A team of researchers in the UK have used light to detect quantum information stored in 100,000 nuclear quantum bits, bringing us one step closer to developing the quantum internet.
Researchers from the University of Cambridge have injected a ‘needle’ of highly fragile quantum information into a ‘haystack’ of 100,000 nuclei. Using lasers to control an electron, the researchers could then use that electron to control the behaviour of the haystack, making it easier to find the needle. They were able to detect the needle with a precision of 1.9 parts per million: high enough to detect a single quantum bit in this large ensemble.
As reported in the journal Nature Physics, this technique makes it possible to send highly fragile quantum information optically to a nuclear system for storage, and to verify its imprint with minimal disturbance, an important step in the development of a quantum internet based on quantum light sources.
In order to leverage the full potential of supercomputers, scientists must develop a quantum internet. Channels of light that transmit quantum information are promising candidates for a quantum internet, and currently there is no better quantum light source than the semiconductor quantum dot: tiny crystals that are essentially artificial atoms.
Maximising the storage capacity of quantum dots
One thing standing in the way of quantum dots and a quantum internet is the inability to store quantum information temporarily at staging posts along the network. Professor Mete Atatüre from Cambridge’s Cavendish Laboratory, who led the research, explained: “The solution to this problem is to store the fragile quantum information by hiding it in the cloud of 100,000 atomic nuclei that each quantum dot contains, like a needle in a haystack. But if we try to communicate with these nuclei like we communicate with bits, they tend to ‘flip’ randomly, creating a noisy system.”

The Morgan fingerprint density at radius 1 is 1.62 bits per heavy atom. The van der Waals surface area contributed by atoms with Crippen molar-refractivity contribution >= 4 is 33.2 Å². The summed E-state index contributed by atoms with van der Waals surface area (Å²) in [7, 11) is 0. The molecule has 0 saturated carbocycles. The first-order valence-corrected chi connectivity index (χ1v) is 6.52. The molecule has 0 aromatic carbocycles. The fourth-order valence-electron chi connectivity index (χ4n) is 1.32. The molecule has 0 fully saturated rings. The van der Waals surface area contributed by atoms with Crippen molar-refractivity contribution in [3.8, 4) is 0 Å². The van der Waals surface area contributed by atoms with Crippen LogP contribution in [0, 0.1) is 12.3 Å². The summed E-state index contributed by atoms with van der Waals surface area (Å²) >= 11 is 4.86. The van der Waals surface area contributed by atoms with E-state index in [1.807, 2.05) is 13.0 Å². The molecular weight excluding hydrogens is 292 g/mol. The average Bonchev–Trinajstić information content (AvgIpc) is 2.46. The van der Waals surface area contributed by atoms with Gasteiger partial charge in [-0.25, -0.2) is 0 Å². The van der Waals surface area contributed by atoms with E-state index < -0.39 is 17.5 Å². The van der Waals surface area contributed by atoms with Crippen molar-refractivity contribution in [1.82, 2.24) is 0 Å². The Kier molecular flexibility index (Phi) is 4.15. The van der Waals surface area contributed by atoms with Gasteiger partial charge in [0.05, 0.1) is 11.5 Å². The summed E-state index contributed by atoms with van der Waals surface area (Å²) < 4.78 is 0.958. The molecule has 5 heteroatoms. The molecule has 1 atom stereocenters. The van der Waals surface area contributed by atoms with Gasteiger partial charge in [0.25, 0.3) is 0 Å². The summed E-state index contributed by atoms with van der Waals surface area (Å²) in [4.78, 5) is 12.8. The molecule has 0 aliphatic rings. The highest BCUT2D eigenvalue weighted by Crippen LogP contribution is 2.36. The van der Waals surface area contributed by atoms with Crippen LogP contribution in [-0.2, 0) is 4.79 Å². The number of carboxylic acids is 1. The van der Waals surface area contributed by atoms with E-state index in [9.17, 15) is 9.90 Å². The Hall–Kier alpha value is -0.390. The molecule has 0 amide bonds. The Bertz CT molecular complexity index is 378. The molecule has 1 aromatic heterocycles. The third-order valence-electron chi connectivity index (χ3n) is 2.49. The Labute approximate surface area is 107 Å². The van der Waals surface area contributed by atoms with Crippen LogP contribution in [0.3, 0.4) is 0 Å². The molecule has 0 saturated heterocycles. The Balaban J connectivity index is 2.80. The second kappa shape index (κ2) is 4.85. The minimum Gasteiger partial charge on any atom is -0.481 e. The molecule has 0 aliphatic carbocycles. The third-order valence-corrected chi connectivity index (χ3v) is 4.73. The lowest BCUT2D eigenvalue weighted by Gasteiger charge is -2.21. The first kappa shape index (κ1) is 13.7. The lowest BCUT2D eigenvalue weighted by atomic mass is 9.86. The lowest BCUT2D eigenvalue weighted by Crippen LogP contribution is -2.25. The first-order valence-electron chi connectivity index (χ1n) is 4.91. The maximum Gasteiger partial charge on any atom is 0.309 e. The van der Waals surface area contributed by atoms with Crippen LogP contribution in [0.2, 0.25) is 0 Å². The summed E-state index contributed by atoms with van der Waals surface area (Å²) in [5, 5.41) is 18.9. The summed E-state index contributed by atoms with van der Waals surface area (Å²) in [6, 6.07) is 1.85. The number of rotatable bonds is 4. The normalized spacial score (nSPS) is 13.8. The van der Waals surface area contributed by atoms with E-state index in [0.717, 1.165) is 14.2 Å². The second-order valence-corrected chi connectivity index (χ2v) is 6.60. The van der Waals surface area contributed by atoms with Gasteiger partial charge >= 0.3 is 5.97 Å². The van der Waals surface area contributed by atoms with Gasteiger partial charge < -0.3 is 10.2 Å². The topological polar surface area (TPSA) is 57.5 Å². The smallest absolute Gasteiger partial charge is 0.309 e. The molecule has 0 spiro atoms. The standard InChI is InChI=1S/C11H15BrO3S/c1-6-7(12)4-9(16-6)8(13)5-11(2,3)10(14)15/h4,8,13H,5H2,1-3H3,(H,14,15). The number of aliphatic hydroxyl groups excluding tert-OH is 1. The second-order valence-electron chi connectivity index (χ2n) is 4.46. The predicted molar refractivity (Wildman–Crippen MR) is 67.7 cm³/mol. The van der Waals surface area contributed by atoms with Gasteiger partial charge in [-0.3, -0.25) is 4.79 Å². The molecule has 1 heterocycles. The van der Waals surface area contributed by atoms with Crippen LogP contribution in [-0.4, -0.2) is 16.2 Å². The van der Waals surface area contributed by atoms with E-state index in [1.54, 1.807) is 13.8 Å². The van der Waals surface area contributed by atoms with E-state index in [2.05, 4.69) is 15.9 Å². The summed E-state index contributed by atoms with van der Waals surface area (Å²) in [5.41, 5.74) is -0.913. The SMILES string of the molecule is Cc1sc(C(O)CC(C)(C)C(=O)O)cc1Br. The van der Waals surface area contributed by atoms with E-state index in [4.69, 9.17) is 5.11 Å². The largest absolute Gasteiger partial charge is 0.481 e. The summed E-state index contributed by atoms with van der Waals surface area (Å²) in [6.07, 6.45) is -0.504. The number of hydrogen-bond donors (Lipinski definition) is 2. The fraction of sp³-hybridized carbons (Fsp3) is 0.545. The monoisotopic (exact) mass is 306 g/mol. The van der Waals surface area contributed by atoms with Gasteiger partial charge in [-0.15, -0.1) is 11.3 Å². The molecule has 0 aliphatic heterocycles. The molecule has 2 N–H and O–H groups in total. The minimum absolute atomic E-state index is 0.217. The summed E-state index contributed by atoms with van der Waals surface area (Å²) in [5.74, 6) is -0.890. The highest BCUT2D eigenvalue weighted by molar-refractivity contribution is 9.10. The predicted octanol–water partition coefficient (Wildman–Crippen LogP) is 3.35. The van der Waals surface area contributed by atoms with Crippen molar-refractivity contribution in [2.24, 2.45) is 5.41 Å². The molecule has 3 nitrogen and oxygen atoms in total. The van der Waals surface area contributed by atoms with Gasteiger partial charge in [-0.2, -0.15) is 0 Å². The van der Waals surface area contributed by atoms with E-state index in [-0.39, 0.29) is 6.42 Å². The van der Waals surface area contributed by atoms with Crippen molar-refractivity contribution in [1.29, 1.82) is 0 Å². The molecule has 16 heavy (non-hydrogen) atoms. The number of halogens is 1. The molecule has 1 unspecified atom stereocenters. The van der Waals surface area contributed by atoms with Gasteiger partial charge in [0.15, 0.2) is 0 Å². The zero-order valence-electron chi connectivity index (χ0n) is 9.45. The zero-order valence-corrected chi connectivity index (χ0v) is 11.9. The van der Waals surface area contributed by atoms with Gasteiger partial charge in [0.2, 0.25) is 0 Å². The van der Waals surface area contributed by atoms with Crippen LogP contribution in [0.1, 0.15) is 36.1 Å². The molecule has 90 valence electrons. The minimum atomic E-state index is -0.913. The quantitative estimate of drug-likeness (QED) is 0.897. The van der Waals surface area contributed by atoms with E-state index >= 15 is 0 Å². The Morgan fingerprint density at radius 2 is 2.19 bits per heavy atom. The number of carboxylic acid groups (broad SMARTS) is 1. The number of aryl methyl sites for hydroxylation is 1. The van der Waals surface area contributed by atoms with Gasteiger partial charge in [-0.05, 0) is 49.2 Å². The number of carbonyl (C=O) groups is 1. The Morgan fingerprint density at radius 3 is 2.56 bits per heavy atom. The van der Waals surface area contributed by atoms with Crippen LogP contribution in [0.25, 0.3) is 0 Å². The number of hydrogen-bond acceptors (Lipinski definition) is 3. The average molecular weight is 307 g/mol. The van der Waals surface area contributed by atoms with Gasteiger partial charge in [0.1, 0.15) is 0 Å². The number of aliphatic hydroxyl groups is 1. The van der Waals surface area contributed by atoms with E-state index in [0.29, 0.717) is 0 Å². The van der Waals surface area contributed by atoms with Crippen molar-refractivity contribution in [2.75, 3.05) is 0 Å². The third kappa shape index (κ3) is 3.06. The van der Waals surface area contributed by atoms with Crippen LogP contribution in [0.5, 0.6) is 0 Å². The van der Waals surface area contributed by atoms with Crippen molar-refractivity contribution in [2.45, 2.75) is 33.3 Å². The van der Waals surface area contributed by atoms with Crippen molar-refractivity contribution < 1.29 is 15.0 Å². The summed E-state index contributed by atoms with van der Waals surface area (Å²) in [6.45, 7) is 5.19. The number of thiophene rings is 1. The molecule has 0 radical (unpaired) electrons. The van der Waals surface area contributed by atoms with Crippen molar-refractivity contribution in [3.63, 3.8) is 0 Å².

The cloud of quantum bits contained in a quantum dot do not normally act in a collective state, making it a challenge to get information in or out of them. However, Atatüre and his colleagues showed in 2019 that when cooled to ultra-low temperatures also using light, these nuclei can be made to do ‘quantum dances’ in unison, significantly reducing the amount of noise in the system.
This new research shown another fundamental step towards storing and retrieving quantum information in the nuclei. By controlling the collective state of the 100,000 nuclei, they were able to detect the existence of the quantum information as a ‘flipped quantum bit’ at an ultra-high precision of 1.9 parts per million.
Using this technique, the researchers are able to send information to the quantum bit and ‘listen in’ on what the spins are saying with minimal disturbance, down to the fundamental limit set by quantum mechanics. Besides its potential usage for a future quantum internet, the method could also be useful in the development of solid-state quantum computing.